Yesterday, in the Parisian suburbs on cloudless blue-sky afternoon, I attended a BBQ thrown by some dear friends. It was your typical BBQ get-together; the unmistakeable aroma of cooking meat that is enough to make passers-by salivate with jealousy, the laughter and sharing of stories, the clinking of glasses and both the literal and figurative warmth these occasions yield. My son played table-tennis in the garden with various people as my daughter ran up and down the patio steps with a giant purple gym-ball, the sound of chattering folks in the background like a soothing symphony to my ears. Good times.
For whatever reason – and it has never happened at any post-drinking BBQ's before, and there have been many – I found myself in a trance reflecting on all the pre-sobriety BBQ's I'd attended in my not-so-illustrious career as an alcoholic. Boy, did I wince. I remembered (kind of) many a time where I would drink three times what anyone else at the gathering would consume, or covertly finding a bottle of whisky in the hosts liquor cabinet and downing a quarter of it by the neck and discreetly slipping it back into place, all the while thinking Gotcha! All of the times I fell over and made an idiot out of myself and my friends or family, the countless blurs I tried to piece together the morning after the night before. Texting or emailing people to apologise for the Herculean ass I'd made of myself and so on. Is it because I am hitting the two-and-a-half-year sobriety mark? Don't know. I do know this, looking at the days of the drunk, I see things very clearly now.
In the early stages of my sobriety the thoughts of being around that many people and not being loaded was enough to induce a panic attack. Lots of people talking and moving and eating and drinking. Overload. I used to think that I was the life and soul of the party and that if I gave up the magic ingredient to my affability, the booze, I would lose my Samson-like social fire-power. The beer was Samson’s hair. And I wasn't getting no haircut. Being drunk at a gathering is like this: you feel nothing. This can be good and bad, mostly bad though. I was like a satellite in a crowd, I would orbit the groups picking up bits of conversations and inject some humour before blasting off again on a trajectory unknown. Being loaded makes one great at talking, problem is you end up talking at folks instead of to them. As for being a listener, well, that's not part of the program at all. I'm the alcoholic, I'm the selfish one, who cares what's up with you. This may all sound very cynical but it is a certain measure of the truth. The greatest fear is thinking that without being lit I cannot participate in this social group at all, truth be known I was missing out on life. I read an interview with the author Mary Karr recently, no stranger to the high-life herself, and she ended it by saying ~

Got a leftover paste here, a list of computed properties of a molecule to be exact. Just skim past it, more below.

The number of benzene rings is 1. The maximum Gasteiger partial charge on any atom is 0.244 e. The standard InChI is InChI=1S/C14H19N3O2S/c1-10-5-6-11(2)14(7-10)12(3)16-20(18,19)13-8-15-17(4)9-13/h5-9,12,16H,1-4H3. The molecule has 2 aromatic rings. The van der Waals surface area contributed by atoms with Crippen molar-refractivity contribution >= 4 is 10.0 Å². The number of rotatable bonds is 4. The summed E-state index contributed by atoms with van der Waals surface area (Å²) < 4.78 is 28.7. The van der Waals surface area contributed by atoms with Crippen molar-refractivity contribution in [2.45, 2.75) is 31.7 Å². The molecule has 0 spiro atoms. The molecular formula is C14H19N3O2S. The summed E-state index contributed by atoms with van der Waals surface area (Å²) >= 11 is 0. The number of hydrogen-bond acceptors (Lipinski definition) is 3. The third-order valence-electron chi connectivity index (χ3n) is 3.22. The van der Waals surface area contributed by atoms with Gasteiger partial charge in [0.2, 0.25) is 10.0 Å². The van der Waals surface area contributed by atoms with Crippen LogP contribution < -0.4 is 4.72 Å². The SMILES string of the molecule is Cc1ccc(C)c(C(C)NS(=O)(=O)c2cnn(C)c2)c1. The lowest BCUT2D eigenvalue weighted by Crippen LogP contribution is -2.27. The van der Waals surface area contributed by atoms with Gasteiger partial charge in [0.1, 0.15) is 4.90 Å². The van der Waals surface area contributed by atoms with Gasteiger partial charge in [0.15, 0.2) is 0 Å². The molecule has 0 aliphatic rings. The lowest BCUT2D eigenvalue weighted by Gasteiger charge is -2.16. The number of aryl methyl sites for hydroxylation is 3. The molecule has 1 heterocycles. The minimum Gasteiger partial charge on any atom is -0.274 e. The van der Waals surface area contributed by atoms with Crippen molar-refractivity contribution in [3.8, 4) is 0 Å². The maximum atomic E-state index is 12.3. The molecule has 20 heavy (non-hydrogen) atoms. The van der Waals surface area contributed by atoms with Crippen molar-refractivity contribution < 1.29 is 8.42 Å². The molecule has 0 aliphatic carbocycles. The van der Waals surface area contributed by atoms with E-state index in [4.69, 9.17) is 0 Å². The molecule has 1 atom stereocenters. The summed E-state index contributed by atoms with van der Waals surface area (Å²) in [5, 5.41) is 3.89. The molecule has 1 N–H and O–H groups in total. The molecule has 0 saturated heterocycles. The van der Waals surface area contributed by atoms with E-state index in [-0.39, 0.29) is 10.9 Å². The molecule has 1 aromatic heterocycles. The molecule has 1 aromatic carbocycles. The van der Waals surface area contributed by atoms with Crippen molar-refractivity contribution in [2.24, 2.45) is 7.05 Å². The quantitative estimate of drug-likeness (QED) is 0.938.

When I got sober, I thought giving up was saying goodbye to all the fun and all the sparkle, and it turned out to be just the opposite. That’s when the sparkle started for me.